I could see them through the small airplane window. My mother kept touching her eyes, and my father stood next to her with his arm around her. My brother Chris was there too, with his fiancée Tara. The all look through the glass wall of Pierre’s small airport, eyes fixed on the aircraft that carried me away from them.
The plane made it’s way around the tarmac and I took one last look at them. My face trembled, making that look of holding back emotion, but tears still trickled down my cheeks. The woman rows back passed up some Kleenex to tell me it was OK to cry amongst these strangers. I noticed another woman crying herself. Maybe she too was leaving a loved one, or maybe my emotion brought out some of hers.
When the first set of wheels separated from the ground, I finally allowed myself to cry those tears I had kept in for so long. I sobbed.
I cried again when I landed in Denver and called my mom. She told me that they all went outside and watched my plane take off, crying and holding each other. It made me miss them so much and it had only been two hours.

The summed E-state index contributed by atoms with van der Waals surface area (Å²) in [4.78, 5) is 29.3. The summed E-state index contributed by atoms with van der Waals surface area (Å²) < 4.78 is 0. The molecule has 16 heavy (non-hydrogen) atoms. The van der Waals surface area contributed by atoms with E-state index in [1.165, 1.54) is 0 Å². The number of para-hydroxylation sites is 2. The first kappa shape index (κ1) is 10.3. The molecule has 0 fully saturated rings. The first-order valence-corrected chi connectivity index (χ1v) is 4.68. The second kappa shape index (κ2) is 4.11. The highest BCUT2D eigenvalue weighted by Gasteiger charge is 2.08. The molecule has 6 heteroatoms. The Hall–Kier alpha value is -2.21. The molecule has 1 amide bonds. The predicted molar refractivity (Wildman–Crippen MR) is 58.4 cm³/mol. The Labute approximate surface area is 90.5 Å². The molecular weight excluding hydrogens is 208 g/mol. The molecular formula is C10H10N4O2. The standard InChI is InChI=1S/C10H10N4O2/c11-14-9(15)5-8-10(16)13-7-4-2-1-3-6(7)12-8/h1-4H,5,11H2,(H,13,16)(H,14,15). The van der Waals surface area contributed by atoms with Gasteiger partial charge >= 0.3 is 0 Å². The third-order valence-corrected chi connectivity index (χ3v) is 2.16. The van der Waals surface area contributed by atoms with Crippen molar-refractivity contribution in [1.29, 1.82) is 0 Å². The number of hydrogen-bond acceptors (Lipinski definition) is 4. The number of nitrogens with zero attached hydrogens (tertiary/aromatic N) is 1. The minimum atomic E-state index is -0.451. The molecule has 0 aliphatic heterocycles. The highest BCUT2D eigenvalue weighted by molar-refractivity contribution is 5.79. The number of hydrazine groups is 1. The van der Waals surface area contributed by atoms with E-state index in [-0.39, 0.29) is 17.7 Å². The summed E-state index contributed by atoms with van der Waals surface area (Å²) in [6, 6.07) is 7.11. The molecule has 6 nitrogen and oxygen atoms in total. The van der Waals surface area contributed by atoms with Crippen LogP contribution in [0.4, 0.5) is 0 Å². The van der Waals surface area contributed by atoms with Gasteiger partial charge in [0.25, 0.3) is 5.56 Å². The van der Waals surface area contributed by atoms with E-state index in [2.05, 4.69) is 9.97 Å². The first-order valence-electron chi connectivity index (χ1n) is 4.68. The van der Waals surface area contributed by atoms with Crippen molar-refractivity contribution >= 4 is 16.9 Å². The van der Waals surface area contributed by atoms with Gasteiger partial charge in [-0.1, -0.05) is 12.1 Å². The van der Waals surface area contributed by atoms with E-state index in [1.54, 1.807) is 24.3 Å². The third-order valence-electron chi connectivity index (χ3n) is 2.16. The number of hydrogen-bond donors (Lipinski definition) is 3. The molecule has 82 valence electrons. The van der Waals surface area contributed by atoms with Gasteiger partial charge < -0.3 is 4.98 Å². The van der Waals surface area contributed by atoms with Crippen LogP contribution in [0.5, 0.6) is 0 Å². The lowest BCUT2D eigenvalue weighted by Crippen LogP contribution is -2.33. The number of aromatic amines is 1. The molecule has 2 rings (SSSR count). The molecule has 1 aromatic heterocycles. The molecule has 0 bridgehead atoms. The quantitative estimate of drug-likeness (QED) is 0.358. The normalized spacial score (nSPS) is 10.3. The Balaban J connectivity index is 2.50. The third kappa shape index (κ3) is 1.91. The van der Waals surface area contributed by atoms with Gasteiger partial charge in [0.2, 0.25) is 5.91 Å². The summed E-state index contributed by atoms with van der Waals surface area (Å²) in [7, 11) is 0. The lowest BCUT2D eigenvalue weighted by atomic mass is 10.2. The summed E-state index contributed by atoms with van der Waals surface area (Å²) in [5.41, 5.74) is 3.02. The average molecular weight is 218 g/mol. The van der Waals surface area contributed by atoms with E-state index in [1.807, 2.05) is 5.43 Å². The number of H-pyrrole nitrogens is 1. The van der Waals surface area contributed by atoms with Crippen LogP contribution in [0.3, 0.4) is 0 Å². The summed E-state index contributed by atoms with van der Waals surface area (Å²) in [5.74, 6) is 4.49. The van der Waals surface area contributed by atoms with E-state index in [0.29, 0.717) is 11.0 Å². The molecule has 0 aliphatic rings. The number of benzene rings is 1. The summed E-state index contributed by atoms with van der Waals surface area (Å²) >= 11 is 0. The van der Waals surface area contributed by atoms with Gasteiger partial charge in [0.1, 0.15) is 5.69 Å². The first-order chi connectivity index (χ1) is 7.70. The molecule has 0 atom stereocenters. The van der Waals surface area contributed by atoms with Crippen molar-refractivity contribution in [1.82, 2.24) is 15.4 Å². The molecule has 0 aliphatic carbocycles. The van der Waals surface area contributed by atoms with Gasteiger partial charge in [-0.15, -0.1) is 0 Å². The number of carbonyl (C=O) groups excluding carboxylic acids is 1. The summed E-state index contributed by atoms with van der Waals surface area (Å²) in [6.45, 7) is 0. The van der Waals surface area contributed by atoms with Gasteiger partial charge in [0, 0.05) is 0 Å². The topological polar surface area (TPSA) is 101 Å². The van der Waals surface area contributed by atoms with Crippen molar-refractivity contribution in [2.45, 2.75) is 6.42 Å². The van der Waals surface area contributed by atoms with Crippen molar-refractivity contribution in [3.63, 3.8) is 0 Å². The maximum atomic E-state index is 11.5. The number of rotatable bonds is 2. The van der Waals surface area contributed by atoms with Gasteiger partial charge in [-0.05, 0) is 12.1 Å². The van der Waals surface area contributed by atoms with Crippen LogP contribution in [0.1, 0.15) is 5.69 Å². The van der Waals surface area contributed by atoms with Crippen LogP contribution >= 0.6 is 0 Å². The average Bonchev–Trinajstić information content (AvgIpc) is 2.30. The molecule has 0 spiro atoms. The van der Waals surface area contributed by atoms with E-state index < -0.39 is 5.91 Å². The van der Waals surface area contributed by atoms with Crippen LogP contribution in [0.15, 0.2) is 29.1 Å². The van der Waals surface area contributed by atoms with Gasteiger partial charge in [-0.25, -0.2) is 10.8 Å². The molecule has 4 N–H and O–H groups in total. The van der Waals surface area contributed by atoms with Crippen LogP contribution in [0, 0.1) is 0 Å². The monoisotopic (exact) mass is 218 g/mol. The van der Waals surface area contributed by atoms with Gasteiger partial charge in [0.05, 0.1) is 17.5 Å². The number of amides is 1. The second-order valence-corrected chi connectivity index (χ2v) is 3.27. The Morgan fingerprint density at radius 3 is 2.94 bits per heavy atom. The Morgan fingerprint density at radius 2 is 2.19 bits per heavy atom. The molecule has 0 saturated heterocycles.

Tears came again when I sat down at a Denver airport restaurant, Pour la France, for breakfast. One by one, I opened the cards family and friends handed to me the last time we met. They were filled with well wishes, prayers and reminders to wear sunscreen. (As one card said, “fry now, pay later.”)
The goodbyes are now over, and the missing is already setting in. I know more tears will come as I think of home, especially in times of frustration. This is only the beginning.
But with all these goodbyes, I stand on the edge of hellos. Tonight and tomorrow, I will meet some of my fellow volunteers and the people who will be apart of my experience. These people, I’ve been told, will become a second family, bonded by this unique experience. I assume we’ll be like-minded and friendships will naturally form, but I am still nervous that I won’t fit in.
In a few days, I will meet the good people of Niger, the ones I will be living next to and communicating with for two years. Again, I hope that I can mesh with these people and form relationships that will sustain me.
It hurts a bit to think of home and what everyone is doing, but, right now, I am happy. This is what I wanted and it’s now real. It was hard to say goodbye, but it’s only a goodbye for now.